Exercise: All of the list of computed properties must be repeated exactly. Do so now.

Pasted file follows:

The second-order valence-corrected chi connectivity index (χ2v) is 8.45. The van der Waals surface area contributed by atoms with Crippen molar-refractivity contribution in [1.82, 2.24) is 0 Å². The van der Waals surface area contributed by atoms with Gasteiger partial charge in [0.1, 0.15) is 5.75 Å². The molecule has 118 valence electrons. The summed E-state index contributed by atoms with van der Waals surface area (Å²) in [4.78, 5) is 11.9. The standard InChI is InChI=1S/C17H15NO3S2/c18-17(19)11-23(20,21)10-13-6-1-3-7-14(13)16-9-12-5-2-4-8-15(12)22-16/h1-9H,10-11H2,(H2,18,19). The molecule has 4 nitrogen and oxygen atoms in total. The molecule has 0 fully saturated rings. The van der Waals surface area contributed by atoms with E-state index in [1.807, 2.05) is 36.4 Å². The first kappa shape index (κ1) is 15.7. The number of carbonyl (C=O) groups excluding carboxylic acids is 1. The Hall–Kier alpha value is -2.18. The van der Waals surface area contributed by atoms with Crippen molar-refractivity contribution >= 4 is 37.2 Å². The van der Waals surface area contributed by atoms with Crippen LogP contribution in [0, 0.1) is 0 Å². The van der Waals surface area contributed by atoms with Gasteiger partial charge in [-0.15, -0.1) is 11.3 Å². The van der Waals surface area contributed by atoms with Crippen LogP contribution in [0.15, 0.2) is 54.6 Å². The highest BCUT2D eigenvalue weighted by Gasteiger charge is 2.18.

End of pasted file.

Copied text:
The second-order valence-corrected chi connectivity index (χ2v) is 8.45. The van der Waals surface area contributed by atoms with Crippen molar-refractivity contribution in [1.82, 2.24) is 0 Å². The van der Waals surface area contributed by atoms with Gasteiger partial charge in [0.1, 0.15) is 5.75 Å². The molecule has 118 valence electrons. The summed E-state index contributed by atoms with van der Waals surface area (Å²) in [4.78, 5) is 11.9. The standard InChI is InChI=1S/C17H15NO3S2/c18-17(19)11-23(20,21)10-13-6-1-3-7-14(13)16-9-12-5-2-4-8-15(12)22-16/h1-9H,10-11H2,(H2,18,19). The molecule has 4 nitrogen and oxygen atoms in total. The molecule has 0 fully saturated rings. The van der Waals surface area contributed by atoms with E-state index in [1.807, 2.05) is 36.4 Å². The first kappa shape index (κ1) is 15.7. The number of carbonyl (C=O) groups excluding carboxylic acids is 1. The Hall–Kier alpha value is -2.18. The van der Waals surface area contributed by atoms with Crippen molar-refractivity contribution >= 4 is 37.2 Å². The van der Waals surface area contributed by atoms with Crippen LogP contribution in [0, 0.1) is 0 Å². The van der Waals surface area contributed by atoms with Gasteiger partial charge in [-0.15, -0.1) is 11.3 Å². The van der Waals surface area contributed by atoms with Crippen LogP contribution in [0.15, 0.2) is 54.6 Å². The highest BCUT2D eigenvalue weighted by Gasteiger charge is 2.18.